The programme commenced with circus performances, music and comical entertainment that continued until 6:00pm. For the next four hours until when the concert came to an end, Tedi entertained his audience with 23 songs almost non-stop with only four minutes’ break to the amusement of the spectators.

His effort through singing and entertaining the audience, to create the spirit of reconciliation among the families of Beshasha township, 80km away from Jimma whose beloved ones lost their lives in religiously triggered sectarian violence last year, commanded him the respect and admiration of many in the town.

The audience’s admiration toward Tedi’s aspiration for reconciliation and coexistence among the residents of Beshasha, won the heart and mind of the city administrators.

“Sadly, last year in Beshasha Town, a number of people were victimised by religious conflict initiated by some radical religious groups of individuals who took the wrong course in the name of faith,” Kefyalew Ayanna, deputy mayor of Jimma, told Fortune.

“Since the incident took place, the campaign to create the spirit of reconciliation among and between our people on our part has been underway. It is this belief that Tedi’s musical art works would bring people together that led us to decide for Tedi’s concert to take shape in Jimma,” the Deputy Mayor praised Tedi’s effort.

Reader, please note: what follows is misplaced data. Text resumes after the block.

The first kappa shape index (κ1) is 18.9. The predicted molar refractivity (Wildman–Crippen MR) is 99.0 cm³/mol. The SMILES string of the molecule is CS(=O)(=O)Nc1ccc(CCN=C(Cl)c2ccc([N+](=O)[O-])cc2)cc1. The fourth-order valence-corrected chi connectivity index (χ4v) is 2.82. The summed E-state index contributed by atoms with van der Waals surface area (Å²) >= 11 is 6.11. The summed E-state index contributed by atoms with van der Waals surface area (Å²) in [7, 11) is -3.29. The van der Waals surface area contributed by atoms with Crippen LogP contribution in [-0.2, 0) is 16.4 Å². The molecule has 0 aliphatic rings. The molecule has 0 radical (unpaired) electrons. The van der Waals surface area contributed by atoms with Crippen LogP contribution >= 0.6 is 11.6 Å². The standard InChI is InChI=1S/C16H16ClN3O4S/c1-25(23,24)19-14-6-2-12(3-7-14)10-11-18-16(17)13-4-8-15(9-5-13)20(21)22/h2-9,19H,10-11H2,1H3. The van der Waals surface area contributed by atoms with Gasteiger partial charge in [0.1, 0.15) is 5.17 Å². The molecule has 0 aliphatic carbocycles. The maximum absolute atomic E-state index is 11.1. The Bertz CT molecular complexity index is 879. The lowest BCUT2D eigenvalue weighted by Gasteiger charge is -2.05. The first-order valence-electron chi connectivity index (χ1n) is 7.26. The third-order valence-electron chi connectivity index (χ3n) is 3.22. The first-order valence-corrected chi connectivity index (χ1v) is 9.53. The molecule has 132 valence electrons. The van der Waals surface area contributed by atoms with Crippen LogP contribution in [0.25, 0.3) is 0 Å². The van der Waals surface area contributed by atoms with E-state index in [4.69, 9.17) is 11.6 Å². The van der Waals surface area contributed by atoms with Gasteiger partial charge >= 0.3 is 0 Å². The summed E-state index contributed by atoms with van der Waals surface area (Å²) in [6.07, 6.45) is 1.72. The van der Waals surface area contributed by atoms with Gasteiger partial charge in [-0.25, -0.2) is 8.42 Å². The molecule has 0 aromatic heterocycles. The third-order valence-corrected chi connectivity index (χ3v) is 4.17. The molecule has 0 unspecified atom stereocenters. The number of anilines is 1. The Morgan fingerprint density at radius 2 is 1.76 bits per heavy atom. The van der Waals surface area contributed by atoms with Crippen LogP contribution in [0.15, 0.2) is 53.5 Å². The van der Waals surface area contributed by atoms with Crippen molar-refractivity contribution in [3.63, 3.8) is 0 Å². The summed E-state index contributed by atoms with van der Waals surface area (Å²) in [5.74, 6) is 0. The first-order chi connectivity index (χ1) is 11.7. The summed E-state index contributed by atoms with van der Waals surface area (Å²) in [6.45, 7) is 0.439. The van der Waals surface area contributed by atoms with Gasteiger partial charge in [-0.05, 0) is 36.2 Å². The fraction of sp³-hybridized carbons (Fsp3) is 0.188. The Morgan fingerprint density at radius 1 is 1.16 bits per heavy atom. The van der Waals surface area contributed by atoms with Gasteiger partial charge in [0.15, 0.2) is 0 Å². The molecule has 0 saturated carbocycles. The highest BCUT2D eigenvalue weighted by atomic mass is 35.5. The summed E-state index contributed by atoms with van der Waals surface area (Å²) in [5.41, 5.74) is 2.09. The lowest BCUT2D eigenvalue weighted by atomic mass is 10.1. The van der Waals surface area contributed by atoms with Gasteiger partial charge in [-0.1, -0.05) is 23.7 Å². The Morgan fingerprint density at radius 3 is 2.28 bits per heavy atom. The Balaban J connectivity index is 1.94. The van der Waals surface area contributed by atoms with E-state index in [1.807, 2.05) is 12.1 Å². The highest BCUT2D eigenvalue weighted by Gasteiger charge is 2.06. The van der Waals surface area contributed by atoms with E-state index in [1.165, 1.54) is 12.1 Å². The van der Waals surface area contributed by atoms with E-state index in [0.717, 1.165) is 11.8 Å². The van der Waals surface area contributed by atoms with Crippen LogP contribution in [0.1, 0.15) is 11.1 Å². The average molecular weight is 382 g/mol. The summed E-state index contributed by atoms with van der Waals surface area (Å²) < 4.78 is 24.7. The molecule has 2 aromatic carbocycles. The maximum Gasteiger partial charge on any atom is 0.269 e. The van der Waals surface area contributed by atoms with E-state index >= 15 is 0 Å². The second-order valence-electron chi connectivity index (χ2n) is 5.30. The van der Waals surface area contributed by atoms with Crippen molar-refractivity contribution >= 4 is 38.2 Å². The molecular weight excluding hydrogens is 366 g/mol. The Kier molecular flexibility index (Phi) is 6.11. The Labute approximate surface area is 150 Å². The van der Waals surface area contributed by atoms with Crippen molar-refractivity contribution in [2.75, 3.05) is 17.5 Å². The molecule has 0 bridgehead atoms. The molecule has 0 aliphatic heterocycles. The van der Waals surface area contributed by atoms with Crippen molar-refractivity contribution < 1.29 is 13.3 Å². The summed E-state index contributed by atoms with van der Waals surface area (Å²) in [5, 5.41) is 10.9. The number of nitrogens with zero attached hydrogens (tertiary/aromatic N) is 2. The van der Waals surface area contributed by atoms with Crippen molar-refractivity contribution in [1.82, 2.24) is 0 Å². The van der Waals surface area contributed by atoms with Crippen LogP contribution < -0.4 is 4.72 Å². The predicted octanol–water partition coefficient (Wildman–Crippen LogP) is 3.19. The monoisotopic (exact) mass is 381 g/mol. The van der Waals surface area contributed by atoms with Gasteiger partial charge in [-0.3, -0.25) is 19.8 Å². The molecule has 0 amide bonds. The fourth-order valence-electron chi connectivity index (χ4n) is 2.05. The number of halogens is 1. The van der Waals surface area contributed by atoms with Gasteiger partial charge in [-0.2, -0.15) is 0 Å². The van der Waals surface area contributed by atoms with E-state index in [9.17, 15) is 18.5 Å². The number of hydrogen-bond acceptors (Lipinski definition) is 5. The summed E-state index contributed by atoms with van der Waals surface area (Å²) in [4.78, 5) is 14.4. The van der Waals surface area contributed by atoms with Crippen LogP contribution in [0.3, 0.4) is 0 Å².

However, the 13-member cabinet had disagreements whether Tedi should be allowed to rock the city with his, what they consider are, sensational songs or not. Part of the cabinet was of the belief that the singer would wreck the celebration with his politicised songs while the others argued that his songs of religious tolerance would help people forget the scars of the recent past in their minds. However, the mayor had the final say in favour of the latter.


“Given the fact that Tedi is not without controversy, by allowing the concert to take place, the city cabinet has calculated some degree of political risk, in fact, somewhere else it would not have happened. Fortunately, we made the decision that now made us feel proud,” Kefyalew described the positive outcome of the event.

Of Tedi’s album released in 2005, ‘Yasteserial’, the particular hit ‘Shehmandefer’ played at the concert has brought the faiths of Muslims and Christians in Beshasha together. Tedi’s latest songs released before two weeks such as “Gize Lekulu” and “Abebayehoy” preached love and reconciliation among people.

Both the organiser of the concert and the city administrator told Fortune that they rated the concert a success.